#11

Adam, the Church defines marriage more broadly than sacramental unions.


#12

Yeah, I know. I included the “natural” marriage in the foundation of society part.


#13

Unfortunately it will not work, there is a much wider agenda at play, even if you did change the wording to create a difference, they would argue that it was inequality again, and either way they are still going to roll Gender Theory through the schools to corrupt the youth sexually and at such young ages.

The USA I believe has a chance at resisting because Trump was elected, if Clinton had won I believe you would have had no chance.

God Bless You

Thank you for reading.


#14

Thanks, I was unfamiliar with the canon law term (not a canon lawyer).

I think “natural marriage” is a rather poor choice of term, or maybe it made sense at the time the term was defined but has become increasingly unwieldy as the civil law has gone one way over the last century and the Church another way.

Having said that, why isn’t a same-sex marriage or another marriage that doesn’t fit the Church definition of “natural marriage” simply considered an “unnatural” or “irregular” marriage? Why would we need to change the word “marriage” when the modifier could be changed instead?


#16

Those terms seem better to me as “nature” is left out of it and the differentiation is made through a modifier that seems to fit with the Church’s other views of disordered sexual behavior.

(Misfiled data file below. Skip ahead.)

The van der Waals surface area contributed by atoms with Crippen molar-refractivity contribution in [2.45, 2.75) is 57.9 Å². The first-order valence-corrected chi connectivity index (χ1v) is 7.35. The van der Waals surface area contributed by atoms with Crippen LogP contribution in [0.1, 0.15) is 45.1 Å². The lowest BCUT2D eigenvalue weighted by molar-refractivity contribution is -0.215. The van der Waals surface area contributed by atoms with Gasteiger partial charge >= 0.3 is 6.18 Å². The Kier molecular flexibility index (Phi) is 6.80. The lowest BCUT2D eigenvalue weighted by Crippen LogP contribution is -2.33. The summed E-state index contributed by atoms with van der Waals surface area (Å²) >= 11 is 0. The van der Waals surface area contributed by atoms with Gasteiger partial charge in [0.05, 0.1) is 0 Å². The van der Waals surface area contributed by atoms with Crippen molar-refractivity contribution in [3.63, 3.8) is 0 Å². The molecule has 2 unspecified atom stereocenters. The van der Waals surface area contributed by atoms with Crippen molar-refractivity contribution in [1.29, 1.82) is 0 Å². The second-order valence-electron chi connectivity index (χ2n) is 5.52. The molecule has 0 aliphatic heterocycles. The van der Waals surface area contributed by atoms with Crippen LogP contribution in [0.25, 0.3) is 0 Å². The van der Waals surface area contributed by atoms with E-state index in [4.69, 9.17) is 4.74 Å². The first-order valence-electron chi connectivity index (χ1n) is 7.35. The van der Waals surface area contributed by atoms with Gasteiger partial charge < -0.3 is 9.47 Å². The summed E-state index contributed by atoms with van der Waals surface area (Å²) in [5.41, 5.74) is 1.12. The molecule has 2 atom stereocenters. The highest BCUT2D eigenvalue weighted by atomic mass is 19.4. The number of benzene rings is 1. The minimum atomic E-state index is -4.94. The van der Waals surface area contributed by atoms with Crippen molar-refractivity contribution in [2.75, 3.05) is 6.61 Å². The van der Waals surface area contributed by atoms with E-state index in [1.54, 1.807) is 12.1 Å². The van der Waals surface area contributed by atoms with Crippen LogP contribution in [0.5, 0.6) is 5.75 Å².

#17

The genesis of all of this was secular government’s assertion of power over a Sacrament of the Church. It began with the best of intentions - but we all know which road is paved with those.


#19

I’m not seeing that this has happened yet. No government is forcing any church to marry gay couples or divorcees or anyone else that said church decides it doesn’t want to marry. I realize many people fear this could be the case in the future depending on how the law develops, but as this would be a huge oppression of the freedom to worship that the US was founded on, I cannot see it occurring. If I am wrong, I will be in the front of the protest march opposing it.


#21

You might well have asked in past centuries of the USA how long freedom of worship would have lasted at all, given the Calvinists hanging Quakers and the Nativists burning Catholic churches. I would hope the Court continues to preserve the religious freedoms, especially since people have a civil marriage option. If they did not have a civil marriage option I would honestly be more worried.

I can’t speak for what happens in UK. I have a lot of issues with their legal system, particularly how it handles free speech. I have studied their law quite a bit so I’m not just being an America First jerk.


#22

Natural marriage, as evidenced by the still existing tribes of people who still live in the same conditions as prehistoric man, is centered on starting a family, the bearing of children and passing on knowledge to future generations.

What is same sex marriage about?


#24

Why would you think I’d primarily object to a hate speech law? I’m not Richard Spencer.

My issues with UK free speech law are more academic ones about how the rights of the state conflict with rights of individuals. For example, the “kettling” of protesters is not to me an acceptable practice. I know the US has done it a handful of times, but it is generally avoided here because of liability suits.


DISCLAIMER: The views and opinions expressed in these forums do not necessarily reflect those of Catholic Answers. For official apologetics resources please visit www.catholic.com.